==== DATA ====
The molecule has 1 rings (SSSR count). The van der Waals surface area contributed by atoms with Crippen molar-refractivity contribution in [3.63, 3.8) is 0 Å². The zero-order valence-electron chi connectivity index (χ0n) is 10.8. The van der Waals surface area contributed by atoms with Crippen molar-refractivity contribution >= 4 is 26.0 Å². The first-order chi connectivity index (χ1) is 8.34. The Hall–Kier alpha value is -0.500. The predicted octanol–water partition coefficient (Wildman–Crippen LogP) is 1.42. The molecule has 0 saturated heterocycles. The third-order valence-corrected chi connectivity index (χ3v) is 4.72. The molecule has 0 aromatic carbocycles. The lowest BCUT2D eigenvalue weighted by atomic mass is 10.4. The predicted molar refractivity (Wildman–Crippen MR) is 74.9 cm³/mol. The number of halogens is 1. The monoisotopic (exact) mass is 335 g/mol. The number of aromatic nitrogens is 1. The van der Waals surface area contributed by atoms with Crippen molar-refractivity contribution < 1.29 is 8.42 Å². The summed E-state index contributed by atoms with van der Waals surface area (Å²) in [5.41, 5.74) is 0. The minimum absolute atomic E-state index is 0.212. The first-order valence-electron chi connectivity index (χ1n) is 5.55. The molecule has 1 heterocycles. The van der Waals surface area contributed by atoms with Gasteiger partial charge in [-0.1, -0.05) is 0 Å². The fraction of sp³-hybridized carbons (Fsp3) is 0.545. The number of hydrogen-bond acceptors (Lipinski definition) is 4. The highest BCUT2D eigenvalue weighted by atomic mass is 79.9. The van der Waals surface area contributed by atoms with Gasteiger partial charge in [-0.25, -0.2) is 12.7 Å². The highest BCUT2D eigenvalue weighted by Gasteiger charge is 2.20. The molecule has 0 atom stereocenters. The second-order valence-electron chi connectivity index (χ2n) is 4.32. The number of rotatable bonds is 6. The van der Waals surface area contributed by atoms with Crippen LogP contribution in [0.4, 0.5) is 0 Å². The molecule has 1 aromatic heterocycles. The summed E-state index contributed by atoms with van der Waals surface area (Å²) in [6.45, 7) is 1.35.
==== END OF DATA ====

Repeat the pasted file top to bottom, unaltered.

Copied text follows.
The molecule has 1 rings (SSSR count). The van der Waals surface area contributed by atoms with Crippen molar-refractivity contribution in [3.63, 3.8) is 0 Å². The zero-order valence-electron chi connectivity index (χ0n) is 10.8. The van der Waals surface area contributed by atoms with Crippen molar-refractivity contribution >= 4 is 26.0 Å². The first-order chi connectivity index (χ1) is 8.34. The Hall–Kier alpha value is -0.500. The predicted octanol–water partition coefficient (Wildman–Crippen LogP) is 1.42. The molecule has 0 saturated heterocycles. The third-order valence-corrected chi connectivity index (χ3v) is 4.72. The molecule has 0 aromatic carbocycles. The lowest BCUT2D eigenvalue weighted by atomic mass is 10.4. The predicted molar refractivity (Wildman–Crippen MR) is 74.9 cm³/mol. The number of halogens is 1. The monoisotopic (exact) mass is 335 g/mol. The number of aromatic nitrogens is 1. The van der Waals surface area contributed by atoms with Crippen molar-refractivity contribution < 1.29 is 8.42 Å². The summed E-state index contributed by atoms with van der Waals surface area (Å²) in [5.41, 5.74) is 0. The minimum absolute atomic E-state index is 0.212. The first-order valence-electron chi connectivity index (χ1n) is 5.55. The molecule has 1 heterocycles. The van der Waals surface area contributed by atoms with Gasteiger partial charge in [-0.1, -0.05) is 0 Å². The fraction of sp³-hybridized carbons (Fsp3) is 0.545. The number of hydrogen-bond acceptors (Lipinski definition) is 4. The highest BCUT2D eigenvalue weighted by atomic mass is 79.9. The van der Waals surface area contributed by atoms with Gasteiger partial charge in [-0.25, -0.2) is 12.7 Å². The highest BCUT2D eigenvalue weighted by Gasteiger charge is 2.20. The molecule has 0 atom stereocenters. The second-order valence-electron chi connectivity index (χ2n) is 4.32. The number of rotatable bonds is 6. The van der Waals surface area contributed by atoms with Crippen LogP contribution in [0.4, 0.5) is 0 Å². The molecule has 1 aromatic heterocycles. The summed E-state index contributed by atoms with van der Waals surface area (Å²) in [6.45, 7) is 1.35.